No Turning Back
Addressing the HIV Crisis Among Men Who Have Sex with Men
Latino MSM also bear a disproportionate burden of HIV. Latino MSM experience many of the same barriers to prevention as their African-American counterparts, such as stigma, economic disadvantage, and inadequate community infrastructure. However, many Latino MSM also experience unique cultural influences which may impact their decisions concerning sexual risks.
Latino MSM are more likely than African-American MSM to identify themselves as homosexuals, but they are less likely to do so than whites.(24) Because they are less likely to live in predominantly gay neighborhoods, they are less likely to be reached by gay-oriented prevention programs.(25)
Latino MSM, like their African-American counterparts, may lack the economic opportunities more often available to white MSM. In 1998 and 1999, during a time of low nationwide unemployment, 27 percent of participants in the three-city National Latino Gay Men's Study said they were unemployed.(34)
Additional Challenges for Foreign-Born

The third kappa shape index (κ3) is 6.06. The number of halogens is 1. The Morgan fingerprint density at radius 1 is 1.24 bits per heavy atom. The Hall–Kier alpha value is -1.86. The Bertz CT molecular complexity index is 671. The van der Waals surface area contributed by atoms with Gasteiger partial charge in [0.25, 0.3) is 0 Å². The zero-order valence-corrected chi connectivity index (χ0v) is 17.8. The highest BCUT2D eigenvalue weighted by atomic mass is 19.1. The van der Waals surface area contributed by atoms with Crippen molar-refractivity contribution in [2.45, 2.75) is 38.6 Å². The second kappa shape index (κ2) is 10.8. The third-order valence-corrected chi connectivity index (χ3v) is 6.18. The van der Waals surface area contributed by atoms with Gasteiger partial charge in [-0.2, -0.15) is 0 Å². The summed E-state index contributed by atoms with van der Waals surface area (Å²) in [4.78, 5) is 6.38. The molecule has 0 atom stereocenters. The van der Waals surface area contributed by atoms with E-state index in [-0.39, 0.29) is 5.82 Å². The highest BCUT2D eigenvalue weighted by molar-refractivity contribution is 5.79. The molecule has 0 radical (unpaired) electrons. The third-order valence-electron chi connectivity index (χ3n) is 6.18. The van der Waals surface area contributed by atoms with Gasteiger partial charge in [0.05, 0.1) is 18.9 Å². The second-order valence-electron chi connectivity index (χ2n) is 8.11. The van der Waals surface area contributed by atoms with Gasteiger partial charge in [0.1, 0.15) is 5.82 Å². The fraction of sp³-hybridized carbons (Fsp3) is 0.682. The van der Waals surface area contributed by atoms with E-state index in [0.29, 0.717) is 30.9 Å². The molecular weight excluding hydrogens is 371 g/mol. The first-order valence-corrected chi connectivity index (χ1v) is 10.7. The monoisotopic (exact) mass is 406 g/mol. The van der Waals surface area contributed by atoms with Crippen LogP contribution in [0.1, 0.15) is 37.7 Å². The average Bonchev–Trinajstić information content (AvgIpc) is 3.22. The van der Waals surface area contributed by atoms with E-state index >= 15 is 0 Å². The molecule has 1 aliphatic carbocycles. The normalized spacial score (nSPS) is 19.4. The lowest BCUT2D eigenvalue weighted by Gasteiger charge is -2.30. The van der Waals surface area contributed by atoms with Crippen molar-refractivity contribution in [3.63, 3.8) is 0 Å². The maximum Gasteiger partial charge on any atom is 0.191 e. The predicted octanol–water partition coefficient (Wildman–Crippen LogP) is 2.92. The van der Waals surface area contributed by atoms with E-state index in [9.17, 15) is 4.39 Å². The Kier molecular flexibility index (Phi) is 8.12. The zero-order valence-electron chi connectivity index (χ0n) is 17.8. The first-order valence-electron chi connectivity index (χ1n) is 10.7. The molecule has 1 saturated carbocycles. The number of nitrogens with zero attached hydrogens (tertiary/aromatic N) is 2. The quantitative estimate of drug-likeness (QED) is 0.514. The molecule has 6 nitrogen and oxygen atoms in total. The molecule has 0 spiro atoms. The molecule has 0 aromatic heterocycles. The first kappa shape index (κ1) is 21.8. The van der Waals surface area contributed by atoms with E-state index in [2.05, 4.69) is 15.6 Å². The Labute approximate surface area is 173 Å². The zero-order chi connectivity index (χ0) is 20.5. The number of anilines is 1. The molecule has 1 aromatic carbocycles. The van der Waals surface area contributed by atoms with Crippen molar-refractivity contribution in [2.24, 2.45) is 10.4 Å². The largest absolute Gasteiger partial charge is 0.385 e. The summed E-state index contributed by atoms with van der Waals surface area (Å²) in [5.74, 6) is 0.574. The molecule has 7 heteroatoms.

Latino MSM who are foreign-born also may face additional challenges. For example, undocumented MSM may fear being reported to immigration services if they seek HIV counseling and testing or access treatment services if infected. Also, research indicates that the length of time a Latino MSM has lived in the United States and his level of acculturation may affect his sexual risk behavior. For example, Latino MSM who are less acculturated are more likely to report bisexual risk behavior.(35)
This article was provided by U.S. Centers for Disease Control and Prevention. Visit the CDC's website to find out more about their activities, publications and services.